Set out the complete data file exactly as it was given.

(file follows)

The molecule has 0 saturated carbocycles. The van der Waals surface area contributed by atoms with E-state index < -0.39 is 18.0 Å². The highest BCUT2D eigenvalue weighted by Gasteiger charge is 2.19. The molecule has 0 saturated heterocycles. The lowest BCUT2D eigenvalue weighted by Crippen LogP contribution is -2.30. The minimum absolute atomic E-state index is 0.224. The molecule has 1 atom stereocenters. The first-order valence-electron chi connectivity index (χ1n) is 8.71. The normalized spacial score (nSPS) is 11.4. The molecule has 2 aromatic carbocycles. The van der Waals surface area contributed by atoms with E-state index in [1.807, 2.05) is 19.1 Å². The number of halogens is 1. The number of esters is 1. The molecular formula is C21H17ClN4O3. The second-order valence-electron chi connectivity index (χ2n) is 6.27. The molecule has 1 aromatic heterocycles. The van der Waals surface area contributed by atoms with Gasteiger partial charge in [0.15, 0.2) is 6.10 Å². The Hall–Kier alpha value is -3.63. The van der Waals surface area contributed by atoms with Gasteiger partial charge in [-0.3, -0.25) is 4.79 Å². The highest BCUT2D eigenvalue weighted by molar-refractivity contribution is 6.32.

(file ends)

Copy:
The molecule has 0 saturated carbocycles. The van der Waals surface area contributed by atoms with E-state index < -0.39 is 18.0 Å². The highest BCUT2D eigenvalue weighted by Gasteiger charge is 2.19. The molecule has 0 saturated heterocycles. The lowest BCUT2D eigenvalue weighted by Crippen LogP contribution is -2.30. The minimum absolute atomic E-state index is 0.224. The molecule has 1 atom stereocenters. The first-order valence-electron chi connectivity index (χ1n) is 8.71. The normalized spacial score (nSPS) is 11.4. The molecule has 2 aromatic carbocycles. The van der Waals surface area contributed by atoms with E-state index in [1.807, 2.05) is 19.1 Å². The number of halogens is 1. The number of esters is 1. The molecular formula is C21H17ClN4O3. The second-order valence-electron chi connectivity index (χ2n) is 6.27. The molecule has 1 aromatic heterocycles. The van der Waals surface area contributed by atoms with Gasteiger partial charge in [0.15, 0.2) is 6.10 Å². The Hall–Kier alpha value is -3.63. The van der Waals surface area contributed by atoms with Gasteiger partial charge in [-0.3, -0.25) is 4.79 Å². The highest BCUT2D eigenvalue weighted by molar-refractivity contribution is 6.32.